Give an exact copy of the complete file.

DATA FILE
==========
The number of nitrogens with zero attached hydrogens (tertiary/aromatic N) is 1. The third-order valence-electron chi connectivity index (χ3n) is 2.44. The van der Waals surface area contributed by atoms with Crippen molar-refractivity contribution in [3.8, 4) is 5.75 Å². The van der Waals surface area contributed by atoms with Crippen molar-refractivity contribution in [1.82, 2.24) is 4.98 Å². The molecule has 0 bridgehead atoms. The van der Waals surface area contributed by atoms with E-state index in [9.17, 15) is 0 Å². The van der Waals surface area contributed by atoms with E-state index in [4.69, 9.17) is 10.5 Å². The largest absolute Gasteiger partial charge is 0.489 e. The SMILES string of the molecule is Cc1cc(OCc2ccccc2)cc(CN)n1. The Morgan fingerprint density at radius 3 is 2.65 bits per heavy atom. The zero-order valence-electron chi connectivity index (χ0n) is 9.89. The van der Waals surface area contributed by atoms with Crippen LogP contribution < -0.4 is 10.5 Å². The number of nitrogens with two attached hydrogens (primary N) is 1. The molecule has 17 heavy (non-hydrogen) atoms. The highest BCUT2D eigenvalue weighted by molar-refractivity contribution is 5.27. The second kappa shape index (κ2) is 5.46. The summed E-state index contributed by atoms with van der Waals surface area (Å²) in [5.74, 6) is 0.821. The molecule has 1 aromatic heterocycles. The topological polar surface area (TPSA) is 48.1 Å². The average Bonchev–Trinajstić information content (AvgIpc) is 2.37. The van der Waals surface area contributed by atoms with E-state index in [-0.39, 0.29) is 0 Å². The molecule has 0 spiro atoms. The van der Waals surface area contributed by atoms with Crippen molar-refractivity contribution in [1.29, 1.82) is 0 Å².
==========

The number of nitrogens with zero attached hydrogens (tertiary/aromatic N) is 1. The third-order valence-electron chi connectivity index (χ3n) is 2.44. The van der Waals surface area contributed by atoms with Crippen molar-refractivity contribution in [3.8, 4) is 5.75 Å². The van der Waals surface area contributed by atoms with Crippen molar-refractivity contribution in [1.82, 2.24) is 4.98 Å². The molecule has 0 bridgehead atoms. The van der Waals surface area contributed by atoms with E-state index in [9.17, 15) is 0 Å². The van der Waals surface area contributed by atoms with E-state index in [4.69, 9.17) is 10.5 Å². The largest absolute Gasteiger partial charge is 0.489 e. The SMILES string of the molecule is Cc1cc(OCc2ccccc2)cc(CN)n1. The Morgan fingerprint density at radius 3 is 2.65 bits per heavy atom. The zero-order valence-electron chi connectivity index (χ0n) is 9.89. The van der Waals surface area contributed by atoms with Crippen LogP contribution < -0.4 is 10.5 Å². The number of nitrogens with two attached hydrogens (primary N) is 1. The molecule has 17 heavy (non-hydrogen) atoms. The highest BCUT2D eigenvalue weighted by molar-refractivity contribution is 5.27. The second kappa shape index (κ2) is 5.46. The summed E-state index contributed by atoms with van der Waals surface area (Å²) in [5.74, 6) is 0.821. The molecule has 1 aromatic heterocycles. The topological polar surface area (TPSA) is 48.1 Å². The average Bonchev–Trinajstić information content (AvgIpc) is 2.37. The van der Waals surface area contributed by atoms with E-state index in [-0.39, 0.29) is 0 Å². The molecule has 0 spiro atoms. The van der Waals surface area contributed by atoms with Crippen molar-refractivity contribution in [1.29, 1.82) is 0 Å².